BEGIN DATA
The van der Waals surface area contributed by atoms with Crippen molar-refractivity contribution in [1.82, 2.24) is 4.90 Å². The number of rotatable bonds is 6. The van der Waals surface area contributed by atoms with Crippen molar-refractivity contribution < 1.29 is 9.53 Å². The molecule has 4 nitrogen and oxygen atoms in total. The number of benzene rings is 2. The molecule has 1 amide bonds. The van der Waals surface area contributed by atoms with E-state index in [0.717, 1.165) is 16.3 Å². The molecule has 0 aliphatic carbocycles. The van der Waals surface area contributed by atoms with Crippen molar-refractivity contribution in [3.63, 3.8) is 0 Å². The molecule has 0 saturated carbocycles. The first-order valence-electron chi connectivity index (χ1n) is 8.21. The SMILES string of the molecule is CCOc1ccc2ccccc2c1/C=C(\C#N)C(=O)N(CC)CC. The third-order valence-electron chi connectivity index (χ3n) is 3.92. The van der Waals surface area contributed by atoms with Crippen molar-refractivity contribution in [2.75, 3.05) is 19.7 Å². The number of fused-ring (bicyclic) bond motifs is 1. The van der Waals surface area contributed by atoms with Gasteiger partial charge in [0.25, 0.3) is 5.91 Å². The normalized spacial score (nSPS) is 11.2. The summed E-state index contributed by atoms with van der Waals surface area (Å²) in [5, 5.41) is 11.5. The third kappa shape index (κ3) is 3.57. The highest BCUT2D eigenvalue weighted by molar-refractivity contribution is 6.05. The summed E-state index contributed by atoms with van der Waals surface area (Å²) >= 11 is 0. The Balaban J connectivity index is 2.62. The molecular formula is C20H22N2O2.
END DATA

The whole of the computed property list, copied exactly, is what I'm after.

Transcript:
The van der Waals surface area contributed by atoms with Crippen molar-refractivity contribution in [1.82, 2.24) is 4.90 Å². The number of rotatable bonds is 6. The van der Waals surface area contributed by atoms with Crippen molar-refractivity contribution < 1.29 is 9.53 Å². The molecule has 4 nitrogen and oxygen atoms in total. The number of benzene rings is 2. The molecule has 1 amide bonds. The van der Waals surface area contributed by atoms with E-state index in [0.717, 1.165) is 16.3 Å². The molecule has 0 aliphatic carbocycles. The van der Waals surface area contributed by atoms with Crippen molar-refractivity contribution in [3.63, 3.8) is 0 Å². The molecule has 0 saturated carbocycles. The first-order valence-electron chi connectivity index (χ1n) is 8.21. The SMILES string of the molecule is CCOc1ccc2ccccc2c1/C=C(\C#N)C(=O)N(CC)CC. The third-order valence-electron chi connectivity index (χ3n) is 3.92. The van der Waals surface area contributed by atoms with Crippen molar-refractivity contribution in [2.75, 3.05) is 19.7 Å². The number of fused-ring (bicyclic) bond motifs is 1. The van der Waals surface area contributed by atoms with Gasteiger partial charge in [0.25, 0.3) is 5.91 Å². The normalized spacial score (nSPS) is 11.2. The summed E-state index contributed by atoms with van der Waals surface area (Å²) in [5, 5.41) is 11.5. The third kappa shape index (κ3) is 3.57. The highest BCUT2D eigenvalue weighted by molar-refractivity contribution is 6.05. The summed E-state index contributed by atoms with van der Waals surface area (Å²) >= 11 is 0. The Balaban J connectivity index is 2.62. The molecular formula is C20H22N2O2.